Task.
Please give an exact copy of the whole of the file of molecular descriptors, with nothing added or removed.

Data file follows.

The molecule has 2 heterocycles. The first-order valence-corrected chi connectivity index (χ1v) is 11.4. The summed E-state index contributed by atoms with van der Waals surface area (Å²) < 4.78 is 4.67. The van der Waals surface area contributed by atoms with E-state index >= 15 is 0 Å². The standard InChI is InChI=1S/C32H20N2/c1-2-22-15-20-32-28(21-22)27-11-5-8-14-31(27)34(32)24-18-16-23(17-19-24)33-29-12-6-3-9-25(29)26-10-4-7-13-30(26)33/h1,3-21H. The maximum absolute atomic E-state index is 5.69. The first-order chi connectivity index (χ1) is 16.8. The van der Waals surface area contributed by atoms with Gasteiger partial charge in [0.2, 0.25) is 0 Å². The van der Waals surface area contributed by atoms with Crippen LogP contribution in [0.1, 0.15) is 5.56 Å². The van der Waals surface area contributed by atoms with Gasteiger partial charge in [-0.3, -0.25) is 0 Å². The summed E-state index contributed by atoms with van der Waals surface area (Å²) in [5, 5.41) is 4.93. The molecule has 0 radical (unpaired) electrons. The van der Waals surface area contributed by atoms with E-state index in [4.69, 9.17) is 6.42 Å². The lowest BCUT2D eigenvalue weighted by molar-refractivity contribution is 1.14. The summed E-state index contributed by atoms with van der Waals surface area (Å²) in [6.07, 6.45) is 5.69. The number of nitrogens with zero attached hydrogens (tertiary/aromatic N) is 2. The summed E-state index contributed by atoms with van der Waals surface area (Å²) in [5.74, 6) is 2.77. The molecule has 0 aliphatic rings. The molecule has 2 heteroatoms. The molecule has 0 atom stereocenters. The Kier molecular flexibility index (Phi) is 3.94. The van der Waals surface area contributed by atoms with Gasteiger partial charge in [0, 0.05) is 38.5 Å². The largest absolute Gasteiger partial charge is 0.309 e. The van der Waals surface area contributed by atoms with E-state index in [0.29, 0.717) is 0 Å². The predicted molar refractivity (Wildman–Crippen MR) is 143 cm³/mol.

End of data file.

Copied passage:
The molecule has 2 heterocycles. The first-order valence-corrected chi connectivity index (χ1v) is 11.4. The summed E-state index contributed by atoms with van der Waals surface area (Å²) < 4.78 is 4.67. The van der Waals surface area contributed by atoms with E-state index >= 15 is 0 Å². The standard InChI is InChI=1S/C32H20N2/c1-2-22-15-20-32-28(21-22)27-11-5-8-14-31(27)34(32)24-18-16-23(17-19-24)33-29-12-6-3-9-25(29)26-10-4-7-13-30(26)33/h1,3-21H. The maximum absolute atomic E-state index is 5.69. The first-order chi connectivity index (χ1) is 16.8. The van der Waals surface area contributed by atoms with Gasteiger partial charge in [0.2, 0.25) is 0 Å². The van der Waals surface area contributed by atoms with Crippen LogP contribution in [0.1, 0.15) is 5.56 Å². The van der Waals surface area contributed by atoms with Gasteiger partial charge in [-0.3, -0.25) is 0 Å². The summed E-state index contributed by atoms with van der Waals surface area (Å²) in [5, 5.41) is 4.93. The molecule has 0 radical (unpaired) electrons. The van der Waals surface area contributed by atoms with E-state index in [4.69, 9.17) is 6.42 Å². The lowest BCUT2D eigenvalue weighted by molar-refractivity contribution is 1.14. The summed E-state index contributed by atoms with van der Waals surface area (Å²) in [6.07, 6.45) is 5.69. The number of nitrogens with zero attached hydrogens (tertiary/aromatic N) is 2. The summed E-state index contributed by atoms with van der Waals surface area (Å²) in [5.74, 6) is 2.77. The molecule has 0 aliphatic rings. The molecule has 2 heteroatoms. The molecule has 0 atom stereocenters. The Kier molecular flexibility index (Phi) is 3.94. The van der Waals surface area contributed by atoms with Gasteiger partial charge in [0, 0.05) is 38.5 Å². The largest absolute Gasteiger partial charge is 0.309 e. The van der Waals surface area contributed by atoms with E-state index in [0.29, 0.717) is 0 Å². The predicted molar refractivity (Wildman–Crippen MR) is 143 cm³/mol.